Boston Public Library

Boston Matchcovers Collection

The matchbook covers included in Boston Public Library’s collection date from approximately 1940 to 1975. Intended as souvenirs, the majority of designs feature images of well-known buildings and monuments in Boston or advertisements for restaurants.

The matchbook was patented in the 1890s by John Pusey, a Pennsylvania lawyer, who sold the patent outright to the Diamond Match Company in 1896. Soon after the sale, the matchbook became hugely popular as an advertising giveaway. The first crudely printed example of its use -- a matchbook cover designed to promote a New York Presentation of the Mendelssohn Opera Company -- appeared in 1898.

The Diamond Match Company’s first big order of 10 million matchbooks for the Pabst Brewing Company is said to have started the matchbook industry. The popularity of matchbooks grew with the spread of public smoking. Matchbooks were placed on tables for diners in restaurants, hotels, and dining cars in trains. Beyond their use as advertisements for dining venues and commercial products, matchbooks often were used as promotional materials in political campaigns.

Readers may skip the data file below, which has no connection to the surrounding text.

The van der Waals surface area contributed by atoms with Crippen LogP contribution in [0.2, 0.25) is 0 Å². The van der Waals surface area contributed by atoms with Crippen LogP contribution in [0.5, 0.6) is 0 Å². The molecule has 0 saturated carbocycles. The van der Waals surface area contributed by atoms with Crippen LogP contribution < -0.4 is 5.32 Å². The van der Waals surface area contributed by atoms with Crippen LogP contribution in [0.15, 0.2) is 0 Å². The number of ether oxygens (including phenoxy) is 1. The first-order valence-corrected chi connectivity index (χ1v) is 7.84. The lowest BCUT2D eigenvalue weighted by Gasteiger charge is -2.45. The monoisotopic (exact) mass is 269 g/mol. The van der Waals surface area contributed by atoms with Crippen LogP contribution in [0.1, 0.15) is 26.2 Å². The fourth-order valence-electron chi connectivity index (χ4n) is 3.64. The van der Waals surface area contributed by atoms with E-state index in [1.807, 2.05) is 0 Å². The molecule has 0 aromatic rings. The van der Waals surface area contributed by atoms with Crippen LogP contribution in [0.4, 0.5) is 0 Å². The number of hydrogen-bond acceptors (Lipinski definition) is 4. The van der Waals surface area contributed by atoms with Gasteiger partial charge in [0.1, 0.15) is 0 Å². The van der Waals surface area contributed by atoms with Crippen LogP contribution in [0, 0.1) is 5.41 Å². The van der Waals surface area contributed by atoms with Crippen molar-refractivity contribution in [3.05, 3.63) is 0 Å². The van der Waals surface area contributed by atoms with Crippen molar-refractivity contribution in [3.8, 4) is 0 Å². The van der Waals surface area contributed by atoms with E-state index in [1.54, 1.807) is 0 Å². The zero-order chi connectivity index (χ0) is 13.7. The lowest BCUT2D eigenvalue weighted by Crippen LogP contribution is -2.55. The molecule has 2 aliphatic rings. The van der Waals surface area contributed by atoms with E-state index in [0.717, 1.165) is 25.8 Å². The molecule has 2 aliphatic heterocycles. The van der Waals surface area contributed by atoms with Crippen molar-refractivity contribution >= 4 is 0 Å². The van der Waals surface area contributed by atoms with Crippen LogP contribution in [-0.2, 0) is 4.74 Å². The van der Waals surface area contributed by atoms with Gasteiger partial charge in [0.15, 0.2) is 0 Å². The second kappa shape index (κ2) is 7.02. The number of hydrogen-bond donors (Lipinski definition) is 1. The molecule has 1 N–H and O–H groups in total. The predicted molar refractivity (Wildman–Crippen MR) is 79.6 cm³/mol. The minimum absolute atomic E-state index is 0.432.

Some of the language and imagery used in the designs show long-standing class and cultural biases. The matchbook collection is presented as an accurate historical picture of the matchbook industry. For further information, please see the Digital Commonwealth Statement on Offensive and Harmful Content. If you have questions or comments about images, language, or other content you consider harmful, or if you have questions or comments about our policies, please contact us at

Locations in this Collection: